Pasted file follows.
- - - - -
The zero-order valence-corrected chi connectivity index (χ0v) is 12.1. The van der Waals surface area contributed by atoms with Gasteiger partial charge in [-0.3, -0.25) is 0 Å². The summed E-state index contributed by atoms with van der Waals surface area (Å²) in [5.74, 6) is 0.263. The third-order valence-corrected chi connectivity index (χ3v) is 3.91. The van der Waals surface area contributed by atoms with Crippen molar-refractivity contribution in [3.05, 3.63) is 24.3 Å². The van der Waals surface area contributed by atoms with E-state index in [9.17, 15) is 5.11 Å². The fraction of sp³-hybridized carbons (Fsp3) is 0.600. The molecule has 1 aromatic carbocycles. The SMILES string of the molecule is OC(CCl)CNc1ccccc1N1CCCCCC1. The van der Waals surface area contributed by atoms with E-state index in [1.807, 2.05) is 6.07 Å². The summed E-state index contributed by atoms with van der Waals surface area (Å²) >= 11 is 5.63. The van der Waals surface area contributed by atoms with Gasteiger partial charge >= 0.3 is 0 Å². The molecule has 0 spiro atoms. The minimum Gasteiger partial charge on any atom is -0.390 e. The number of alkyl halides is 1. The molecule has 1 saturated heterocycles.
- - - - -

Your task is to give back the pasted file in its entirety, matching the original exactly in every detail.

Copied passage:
The zero-order valence-corrected chi connectivity index (χ0v) is 12.1. The van der Waals surface area contributed by atoms with Gasteiger partial charge in [-0.3, -0.25) is 0 Å². The summed E-state index contributed by atoms with van der Waals surface area (Å²) in [5.74, 6) is 0.263. The third-order valence-corrected chi connectivity index (χ3v) is 3.91. The van der Waals surface area contributed by atoms with Crippen molar-refractivity contribution in [3.05, 3.63) is 24.3 Å². The van der Waals surface area contributed by atoms with E-state index in [9.17, 15) is 5.11 Å². The fraction of sp³-hybridized carbons (Fsp3) is 0.600. The molecule has 1 aromatic carbocycles. The SMILES string of the molecule is OC(CCl)CNc1ccccc1N1CCCCCC1. The van der Waals surface area contributed by atoms with E-state index in [1.807, 2.05) is 6.07 Å². The summed E-state index contributed by atoms with van der Waals surface area (Å²) >= 11 is 5.63. The van der Waals surface area contributed by atoms with Gasteiger partial charge >= 0.3 is 0 Å². The molecule has 0 spiro atoms. The minimum Gasteiger partial charge on any atom is -0.390 e. The number of alkyl halides is 1. The molecule has 1 saturated heterocycles.